You don’t have to guess where the bottleneck resides, just dig deeper using what pSnapper offers. One typical question is that which file(s) or devices are we waiting for the most? Let’s add filename (or filenamesum that consolidates filenames with digits in them into one) into the breakdown:

[tanel@linux01 ~]$ sudo psn -G syscall,filenamesum

Linux Process Snapper v0.18 by Tanel Poder [https://0x.tools]
Sampling /proc/syscall, stat for 5 seconds... finished.

=== Active Threads =======================================================================================================

 samples | avg_threads | comm            | state                  | syscall         | filenamesum                         
    2027 |      506.75 | (kworker/*:*)   | Disk (Uninterruptible) | [kernel_thread] |                                     
    1963 |      490.75 | (oracle_*_l)    | Disk (Uninterruptible) | pread64         | /data/oracle/LIN*C/soe_bigfile.dbf
      87 |       21.75 | (oracle_*_l)    | Running (ON CPU)       | [running]       |                                     
      13 |        3.25 | (kworker/*:*)   | Running (ON CPU)       | [running]       |                                     
       4 |        1.00 | (oracle_*_l)    | Running (ON CPU)       | read            | socket:[*]                          
       2 |        0.50 | (collectl)      | Running (ON CPU)       | [running]       |                                     
       1 |        0.25 | (java)          | Running (ON CPU)       | futex           |                                     
       1 |        0.25 | (ora_ckpt_xe)   | Disk (Uninterruptible) | pread64         | /data/oracle/XE/control*.ctl        
       1 |        0.25 | (ora_m*_linprd) | Running (ON CPU)       | [running]       |                                     
       1 |        0.25 | (ora_m*_lintes) | Running (ON CPU)       | [running]       |                                     

Apparently the system load has increased by now (we have over 1000 active threads in R/D state). Most of the synchronous read waits witnessed are against /data/oracle/LIN*C/soe_bigfile.dbf file (by oracle user). The kworker threads don’t show any filenames for their I/Os as pSnapper gets the filename from the system call arguments (and resolves the file descriptor to a filename, where possible) — but kernel threads don’t need system calls as they are already operating deep in the kernel, always in kernel mode. Nevertheless, this field is useful in many application troubleshooting scenarios.

Drilling down deeper - kernel stack

Let’s dig even deeper. You’ll need to scroll right to see the full picture, I’ve highlighted some things in all the way to the right. We can sample the kernel stack of a thread too (kernel threads and also userspace application threads, when they happen to be executing kernel code):

[tanel@linux01 ~]$ sudo psn -p -G syscall,wchan,kstack

Linux Process Snapper v0.18 by Tanel Poder [https://0x.tools]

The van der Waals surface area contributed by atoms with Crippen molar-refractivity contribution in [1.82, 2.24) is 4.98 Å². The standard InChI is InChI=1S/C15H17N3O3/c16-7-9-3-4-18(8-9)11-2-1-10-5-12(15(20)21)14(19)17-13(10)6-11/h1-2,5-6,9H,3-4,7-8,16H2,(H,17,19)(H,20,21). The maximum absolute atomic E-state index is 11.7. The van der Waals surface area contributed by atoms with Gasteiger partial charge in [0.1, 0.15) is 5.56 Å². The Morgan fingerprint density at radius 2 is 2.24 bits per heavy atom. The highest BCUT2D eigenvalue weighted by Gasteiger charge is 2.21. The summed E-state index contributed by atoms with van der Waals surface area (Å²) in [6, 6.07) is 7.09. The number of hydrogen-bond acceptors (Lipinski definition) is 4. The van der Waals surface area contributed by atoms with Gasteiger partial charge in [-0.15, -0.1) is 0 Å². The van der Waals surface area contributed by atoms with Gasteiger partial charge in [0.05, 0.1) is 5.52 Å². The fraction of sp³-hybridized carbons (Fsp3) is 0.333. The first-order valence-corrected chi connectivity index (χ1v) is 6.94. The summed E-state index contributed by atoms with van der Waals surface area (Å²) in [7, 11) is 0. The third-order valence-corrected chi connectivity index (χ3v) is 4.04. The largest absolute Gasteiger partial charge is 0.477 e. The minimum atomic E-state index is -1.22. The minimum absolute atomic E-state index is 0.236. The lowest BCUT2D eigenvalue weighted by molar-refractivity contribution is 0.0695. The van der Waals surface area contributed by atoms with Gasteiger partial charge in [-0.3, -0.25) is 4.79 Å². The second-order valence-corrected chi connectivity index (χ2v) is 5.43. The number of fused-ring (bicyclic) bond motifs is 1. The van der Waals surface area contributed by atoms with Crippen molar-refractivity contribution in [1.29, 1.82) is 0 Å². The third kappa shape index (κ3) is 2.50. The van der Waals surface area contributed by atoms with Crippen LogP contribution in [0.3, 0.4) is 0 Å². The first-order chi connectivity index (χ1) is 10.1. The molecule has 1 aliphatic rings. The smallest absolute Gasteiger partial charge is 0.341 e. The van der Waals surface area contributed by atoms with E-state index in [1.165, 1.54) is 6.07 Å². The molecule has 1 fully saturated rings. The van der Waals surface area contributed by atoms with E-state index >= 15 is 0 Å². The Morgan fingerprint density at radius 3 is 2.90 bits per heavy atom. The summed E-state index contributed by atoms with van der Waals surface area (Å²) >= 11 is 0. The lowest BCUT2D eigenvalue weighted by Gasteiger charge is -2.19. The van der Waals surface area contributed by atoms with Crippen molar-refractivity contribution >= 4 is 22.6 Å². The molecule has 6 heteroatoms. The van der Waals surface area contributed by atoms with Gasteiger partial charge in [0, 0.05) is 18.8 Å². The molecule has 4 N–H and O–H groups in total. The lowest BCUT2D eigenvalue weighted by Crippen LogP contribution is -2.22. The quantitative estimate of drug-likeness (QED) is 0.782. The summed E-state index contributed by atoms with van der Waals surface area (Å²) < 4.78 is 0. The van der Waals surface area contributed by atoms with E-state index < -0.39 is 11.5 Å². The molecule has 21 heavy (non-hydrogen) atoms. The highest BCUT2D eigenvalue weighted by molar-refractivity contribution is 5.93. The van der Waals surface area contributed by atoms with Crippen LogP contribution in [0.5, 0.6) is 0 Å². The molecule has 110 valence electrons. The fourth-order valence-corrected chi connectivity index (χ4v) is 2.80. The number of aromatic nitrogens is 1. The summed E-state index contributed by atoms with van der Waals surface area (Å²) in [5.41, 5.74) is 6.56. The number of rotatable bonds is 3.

Sampling /proc/wchan, stack, syscall, stat for 5 seconds... finished.

=== Active Threads =======================================================================================================================================================================================================================================================================================================================================================================================

 samples | avg_threads | comm          | state                  | syscall         | wchan                        | kstack                                                                                                                                                                                                                                                                                 
     281 |      140.50 | (kworker/*:*) | Disk (Uninterruptible) | [kernel_thread] | blkdev_issue_flush           | ret_from_fork_nospec_begin()->kthread()->worker_thread()->process_one_work()->dio_aio_complete_work()->dio_complete()->generic_write_sync()->xfs_file_fsync()->xfs_blkdev_issue_flush()->blkdev_issue_flush()                                                                          
     211 |      105.50 | (kworker/*:*) | Disk (Uninterruptible) | [kernel_thread] | call_rwsem_down_read_failed  | ret_from_fork_nospec_begin()->kthread()->worker_thread()->process_one_work()->dio_aio_complete_work()->dio_complete()->generic_write_sync()->xfs_file_fsync()->xfs_ilock()->call_rwsem_down_read_failed()                                                                            
     169 |       84.50 | (oracle_*_li) | Disk (Uninterruptible) | pread64         | call_rwsem_down_write_failed | system_call_fastpath()->SyS_pread64()->vfs_read()->do_sync_read()->xfs_file_aio_read()->xfs_file_dio_aio_read()->touch_atime()->update_time()->xfs_vn_update_time()->xfs_ilock()->call_rwsem_down_write_failed()                                                                       
      64 |       32.00 | (kworker/*:*) | Disk (Uninterruptible) | [kernel_thread] | xfs_log_force_lsn            | ret_from_fork_nospec_begin()->kthread()->worker_thread()->process_one_work()->dio_aio_complete_work()->dio_complete()->generic_write_sync()->xfs_file_fsync()->xfs_log_force_lsn()                                                                                                     
      24 |       12.00 | (oracle_*_li) | Disk (Uninterruptible) | pread64         | call_rwsem_down_read_failed  | system_call_fastpath()->SyS_pread64()->vfs_read()->do_sync_read()->xfs_file_aio_read()->xfs_file_dio_aio_read()->__blockdev_direct_IO()->do_blockdev_direct_IO()->xfs_get_blocks_direct()->__xfs_get_blocks()->xfs_ilock_data_map_shared()->xfs_ilock()->call_rwsem_down_read_failed()